IRS May Report Tax Debts to Credit Bureaus

Congress is considering allowing the Internal Revenue Service to report on taxpayers’ tax debts to consumer credit bureaus.

The Government Accountability Office provided a report Wednesday to Senate Finance Committee chairman Max Baucus, D-Mont., and Senate Judiciary Committee ranking member Charles Grassley, R-Iowa., on the factors for considering a congressional proposal to report tax debts to credit bureaus. The report noted that millions of individual and business taxpayers owe billions of dollars in unpaid federal tax debts—$373 billion as of the end of fiscal year 2011, including $258 billion in individual debt and $115 billion in business debt—and the IRS expends substantial resources trying to collect these debts.

Unlike many other debts owed to the federal government, tax debts are not directly reported to the credit bureaus that collect and sell information about the credit history of individuals and businesses. The IRS is not allowed to directly report tax debt information to credit bureaus because long-standing federal law protects the privacy of any personally identifiable information reported to or developed by the IRS. The IRS is, however, allowed to file tax liens on some tax debts. Tax liens become part of the public record, which can be picked up by credit bureaus and included in the credit history information they compile

Among the potential reasons for directly reporting tax debt information to credit bureaus are the possibility that it could increase revenue by encouraging tax debtors to pay off their debts and the possibility that it could give the users of credit bureau information a more complete picture of the indebtedness of tax debtors. A proposal could conceivably encompass all tax debts or specify types of tax debts for such reporting. “However, the tradeoffs that directly reporting tax debts to credits bureaus would entail are not well understood, and you asked us to provide information about such tradeoffs by applying our recently published guide for assessing proposals to authorize disclosures of tax information,” said the GAO.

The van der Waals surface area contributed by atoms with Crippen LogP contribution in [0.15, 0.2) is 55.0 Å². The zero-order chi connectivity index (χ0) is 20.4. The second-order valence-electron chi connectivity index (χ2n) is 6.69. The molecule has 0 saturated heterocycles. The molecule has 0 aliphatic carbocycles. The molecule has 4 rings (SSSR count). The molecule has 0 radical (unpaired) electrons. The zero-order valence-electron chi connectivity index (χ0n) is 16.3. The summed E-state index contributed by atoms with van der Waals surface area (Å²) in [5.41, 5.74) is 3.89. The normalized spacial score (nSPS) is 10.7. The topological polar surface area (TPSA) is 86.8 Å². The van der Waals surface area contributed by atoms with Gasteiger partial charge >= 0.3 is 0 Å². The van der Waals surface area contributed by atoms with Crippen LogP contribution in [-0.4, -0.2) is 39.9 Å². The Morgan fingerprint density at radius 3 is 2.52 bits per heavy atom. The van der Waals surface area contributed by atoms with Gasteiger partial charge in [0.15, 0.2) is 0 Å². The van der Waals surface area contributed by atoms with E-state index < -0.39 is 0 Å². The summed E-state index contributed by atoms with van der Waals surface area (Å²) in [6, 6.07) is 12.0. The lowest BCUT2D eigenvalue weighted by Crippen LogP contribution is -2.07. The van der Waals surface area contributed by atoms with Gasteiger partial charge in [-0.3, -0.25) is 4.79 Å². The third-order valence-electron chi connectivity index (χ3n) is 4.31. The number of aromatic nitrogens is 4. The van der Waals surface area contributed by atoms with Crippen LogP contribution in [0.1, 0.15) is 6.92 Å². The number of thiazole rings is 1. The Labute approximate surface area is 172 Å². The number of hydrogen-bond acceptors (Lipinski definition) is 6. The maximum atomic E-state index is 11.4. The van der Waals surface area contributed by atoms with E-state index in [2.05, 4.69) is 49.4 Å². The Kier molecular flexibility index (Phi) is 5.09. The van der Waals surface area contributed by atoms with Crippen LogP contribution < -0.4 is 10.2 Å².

How much of this debt would be suitable to report to credit bureaus could depend on the purpose of the reporting proposal, such as to collect more debts or simply to inform other potential creditors of the existence of tax debts, the GAO noted. Most debts are relatively small in size. Well over half of individuals and businesses with tax debts owed less than $5,000.

However, much of the aggregate debt is concentrated among those owing relatively large amounts. Debts over $25,000 add up to a total of $310 billion. Some debts were in the collection process, where the IRS notifies the taxpayer of the debt, and were subject to dispute by the taxpayer, while other debts were covered by installment agreements. Approximately $60 billion of the debts owed were in these two categories. About $110 billion of the total debt was classified by IRS as uncollectable. IRS files tax liens on some tax debts and these liens are public records that credit bureaus routinely pick up and add to their data. Over half of the total amount owed was subject to liens, cutting across the above categories.

Subject matter experts consulted by the GAO commented that issues surrounding data accuracy, alternatives, and the expected benefits would be among the important factors that Congress might wish to consider in regards to any possible future proposal to report tax debts to credit bureaus.

“One key factor discussed was the need to ensure that any reported tax debt data is accurate and current as this would be important to both credit bureaus and the affected taxpayers, who could be denied credit, employment, or housing based on inaccurate negative information in their credit histories,” said the GAO.

Several subject matter specialists who the GAO spoke to said that it would be important to consider the IRS’s current use of tax liens, which are already known to credit bureaus, as an alternative to reporting debts directly. Another important consideration would be the expected benefits of direct tax debt reporting. These experts suggested that such reporting could yield benefits such as increased revenue collected or reduced tax debt inventory.

However, the National Taxpayer Advocate cautioned that such reporting could cause some taxpayers to choose not to file or file inaccurately if they know they owe money to the IRS.


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